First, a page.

The Chancellor of Exchequer Jeremy Hunt has announced The Edinburgh Reforms, a set of developments to catalyse competition and growth in the UK FS sector, that includes moves on a CBDC and the move to Net Zero.
In the move towards Net Zero, the UK has prioritised sustainable investment and highlighted the need for private financing to reach targets. As part of the reforms, the UK government is planning to update the Green Finance Strategy next year and possibly bringing ESG ratings under the jurisdiction of regulatory authorities.
Through the Financial Services and Markets Bill, stablecoins will be able to be used as means of payment, and will bring cryptoassets further into the regulatory space. The announcement also included confirmation that in 2023 the Financial Market Infrastructure Sandbox will be put into practice and the Bank of England will be considering the development of a digital pound.
Underlining financial services as one of the UK five key growth sectors, the Chancellor announced over 30 reforms to make the UK financial industry more open, sustainable, and technologically advanced.
The Chancellor highlights that: “The Edinburgh Reforms seize on our Brexit freedoms to deliver an agile and home-grown regulatory regime that works in the interest of British people and our businesses.”
Among the rules is “ring-fencing”, a regulation that requires major banks to keep investment and retail banking separate. This rule was brought in during 2019 and, according to the Bank of England, was designed to “increase the stability of the UK financial system and prevent the costs of failing banks falling on taxpayers.” This is expected to be reformed.
Additionally, the government will be laying out new regulation early in 2023 to remove performance fees on pension regulatory charge caps and work further with the Financial Conduct Authority (FCA) on financial advice and guidance.
Dr. Angela Gallo, Senior lecturer in finance at Bayes Business School, stated: “Together with the removal of the bank bonuses and the discussion on call-in power, this political decision seems to have little to do with fixing the financial system or ensuring financial stability. “These were the main arguments behind many of these reforms in the aftermath of the financial crisis, but this seems to have more to do with a wish to deregulate. Increasingly, the initiatives of the government seem to ultimately target the role of central banks and regulators. While ring-fencing was a costly measure, the system has already adapted to it. De-regulation, unless carried out with a clear objective, can be dangerous.”
Dr. Francesc Rodriguez Tous, lecturer in banking at Bayes Business School, commented: “Part of the importance of banks in the economy is the provision of basic banking services, mostly current accounts but also lending. A key reason why governments around the world spent billions rescuing banks amid the 2008 Global Financial Crisis was to avoid the disruption of these services. Ring-fencing attempts to partially isolate the basic banking services from turbulent global financial markets.
“It means banks can still engage in investment banking as long as their retail banking operations are ring-fenced. It is therefore puzzling that this is one of the reforms targeted by the government, given that its repeal will most likely lead to less money flowing into the UK economy in the short term. Moreover, there is no widespread clamour for its repeal from the banking industry itself. We don’t know what will happen when repealed, but what we do know is that its introduction has led to more investment in mortgages as well as lower rates in the UK.”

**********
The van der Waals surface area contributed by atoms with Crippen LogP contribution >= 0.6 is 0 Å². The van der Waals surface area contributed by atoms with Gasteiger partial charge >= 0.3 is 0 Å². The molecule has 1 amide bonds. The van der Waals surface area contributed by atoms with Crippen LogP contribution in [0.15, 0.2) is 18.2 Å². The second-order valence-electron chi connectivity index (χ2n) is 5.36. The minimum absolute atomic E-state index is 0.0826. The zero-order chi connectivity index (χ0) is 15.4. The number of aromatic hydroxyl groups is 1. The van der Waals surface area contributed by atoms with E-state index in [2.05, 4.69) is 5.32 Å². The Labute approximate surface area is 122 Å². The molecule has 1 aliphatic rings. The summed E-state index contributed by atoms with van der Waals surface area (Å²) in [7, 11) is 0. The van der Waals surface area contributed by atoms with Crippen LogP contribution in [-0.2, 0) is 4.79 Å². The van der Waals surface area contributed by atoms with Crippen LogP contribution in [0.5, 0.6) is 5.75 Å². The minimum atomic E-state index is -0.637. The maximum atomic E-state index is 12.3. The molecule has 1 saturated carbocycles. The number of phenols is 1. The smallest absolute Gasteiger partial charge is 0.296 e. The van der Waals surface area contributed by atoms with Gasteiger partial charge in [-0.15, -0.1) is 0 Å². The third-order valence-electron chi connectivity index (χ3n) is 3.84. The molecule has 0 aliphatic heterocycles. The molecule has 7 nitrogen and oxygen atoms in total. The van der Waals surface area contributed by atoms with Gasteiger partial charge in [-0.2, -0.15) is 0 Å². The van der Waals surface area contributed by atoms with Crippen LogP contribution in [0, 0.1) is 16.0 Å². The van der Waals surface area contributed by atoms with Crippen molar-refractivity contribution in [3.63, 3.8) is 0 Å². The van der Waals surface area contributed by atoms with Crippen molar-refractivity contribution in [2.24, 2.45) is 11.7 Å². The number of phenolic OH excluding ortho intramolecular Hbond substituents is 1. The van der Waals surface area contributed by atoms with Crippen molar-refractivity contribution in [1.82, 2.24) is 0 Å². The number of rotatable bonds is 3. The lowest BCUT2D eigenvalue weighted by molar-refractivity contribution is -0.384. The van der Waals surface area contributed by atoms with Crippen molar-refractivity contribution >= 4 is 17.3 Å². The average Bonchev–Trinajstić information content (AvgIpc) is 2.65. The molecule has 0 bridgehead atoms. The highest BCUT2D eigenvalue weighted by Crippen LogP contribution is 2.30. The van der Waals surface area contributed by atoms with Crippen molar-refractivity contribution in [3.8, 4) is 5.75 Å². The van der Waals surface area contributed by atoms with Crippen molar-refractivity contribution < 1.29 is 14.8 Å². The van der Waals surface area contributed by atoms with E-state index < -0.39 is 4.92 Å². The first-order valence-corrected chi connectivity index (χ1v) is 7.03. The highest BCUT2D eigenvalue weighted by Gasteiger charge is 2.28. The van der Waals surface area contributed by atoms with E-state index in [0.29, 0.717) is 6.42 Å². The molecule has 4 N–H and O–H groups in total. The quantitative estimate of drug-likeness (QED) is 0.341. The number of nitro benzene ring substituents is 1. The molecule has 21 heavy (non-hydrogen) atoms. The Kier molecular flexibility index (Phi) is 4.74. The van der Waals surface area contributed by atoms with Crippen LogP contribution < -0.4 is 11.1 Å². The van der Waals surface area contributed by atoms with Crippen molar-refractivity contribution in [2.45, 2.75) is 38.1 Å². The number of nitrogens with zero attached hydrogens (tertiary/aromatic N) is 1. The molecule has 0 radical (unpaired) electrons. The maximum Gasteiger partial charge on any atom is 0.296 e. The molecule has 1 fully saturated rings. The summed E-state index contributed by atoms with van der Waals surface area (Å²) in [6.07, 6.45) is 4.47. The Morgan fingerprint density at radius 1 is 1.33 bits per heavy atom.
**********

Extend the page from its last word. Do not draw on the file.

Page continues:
Commenting on the reforms, Jonathan Herbst, global head of financial services regulation at Norton Rose Fulbright, states: “The direction of travel will definitely be welcome. There is no doubt the measures move the needle in some areas and it will be interesting to see how reforms relating to ring-fencing, the SMCR, PRIIPs, and research play out. However, it is important for people not to overplay this – there is no sense of any move back to a pre-financial crisis world.
“Most of the UK regulatory regime reflects either international commitments or policy developed over many years to reflect the lessons of experience. There are some interesting proposals but, in terms of the bigger picture, there is no talk here of fundamentally changing the MiFID settlement or the rest of the post financial crisis package of measures. There is little call in the City for this and most of the current law reflects international commitments.”
Responding to the Chancellor’s statement, David Postings, chief executive of UK Finance, comments: “The banking and finance industry is the engine of our economy, delivering jobs and investment up and down the country. The comprehensive package of reforms the Chancellor has announced today, coupled with the landmark Financial Services and Markets Bill, form a major step in ensuring the sector remains strong and internationally competitive. We will continue to work with the government in supporting the economy through the current challenges and in creating growth for the future.”
Khalid Talukder, co-founder of DKK Partners, adds: “With Britain facing economic turmoil and huge financial challenges, the time is right for the Chancellor to unleash the country’s potential through sweeping, but sensible regulatory reforms. The financial services industry plays a crucial role in job creation and powering the economy and driving growth. The UK must seize this opportunity and get onto the front foot and make use of first mover advantage.”
This move by the UK government solidifies its vision for the future of the UK’s financial industry and economy by cementing their position in the international regulatory space.